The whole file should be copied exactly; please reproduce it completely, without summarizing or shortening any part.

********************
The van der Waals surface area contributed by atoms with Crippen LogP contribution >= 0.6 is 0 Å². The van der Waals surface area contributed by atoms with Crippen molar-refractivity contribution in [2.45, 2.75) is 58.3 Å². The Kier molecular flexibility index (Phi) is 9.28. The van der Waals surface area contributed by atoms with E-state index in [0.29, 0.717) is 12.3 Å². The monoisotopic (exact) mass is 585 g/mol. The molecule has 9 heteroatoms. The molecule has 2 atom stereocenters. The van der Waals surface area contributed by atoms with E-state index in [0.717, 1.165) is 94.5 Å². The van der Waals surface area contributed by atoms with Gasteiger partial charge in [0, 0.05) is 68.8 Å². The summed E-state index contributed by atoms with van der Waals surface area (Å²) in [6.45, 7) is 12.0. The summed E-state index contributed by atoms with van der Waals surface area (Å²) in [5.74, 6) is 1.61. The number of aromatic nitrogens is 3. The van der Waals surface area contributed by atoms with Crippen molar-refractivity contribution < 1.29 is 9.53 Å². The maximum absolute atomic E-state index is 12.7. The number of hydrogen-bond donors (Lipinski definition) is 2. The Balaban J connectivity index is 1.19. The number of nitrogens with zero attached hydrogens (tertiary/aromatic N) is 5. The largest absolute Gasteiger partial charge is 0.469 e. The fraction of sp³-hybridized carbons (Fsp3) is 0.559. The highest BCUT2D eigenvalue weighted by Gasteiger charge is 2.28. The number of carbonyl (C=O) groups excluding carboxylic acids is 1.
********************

The van der Waals surface area contributed by atoms with Crippen LogP contribution >= 0.6 is 0 Å². The van der Waals surface area contributed by atoms with Crippen molar-refractivity contribution in [2.45, 2.75) is 58.3 Å². The Kier molecular flexibility index (Phi) is 9.28. The van der Waals surface area contributed by atoms with E-state index in [0.29, 0.717) is 12.3 Å². The monoisotopic (exact) mass is 585 g/mol. The molecule has 9 heteroatoms. The molecule has 2 atom stereocenters. The van der Waals surface area contributed by atoms with E-state index in [0.717, 1.165) is 94.5 Å². The van der Waals surface area contributed by atoms with Gasteiger partial charge in [0, 0.05) is 68.8 Å². The summed E-state index contributed by atoms with van der Waals surface area (Å²) in [6.45, 7) is 12.0. The summed E-state index contributed by atoms with van der Waals surface area (Å²) in [5.74, 6) is 1.61. The number of aromatic nitrogens is 3. The van der Waals surface area contributed by atoms with Crippen molar-refractivity contribution < 1.29 is 9.53 Å². The maximum absolute atomic E-state index is 12.7. The number of hydrogen-bond donors (Lipinski definition) is 2. The Balaban J connectivity index is 1.19. The number of nitrogens with zero attached hydrogens (tertiary/aromatic N) is 5. The largest absolute Gasteiger partial charge is 0.469 e. The fraction of sp³-hybridized carbons (Fsp3) is 0.559. The highest BCUT2D eigenvalue weighted by Gasteiger charge is 2.28. The number of carbonyl (C=O) groups excluding carboxylic acids is 1.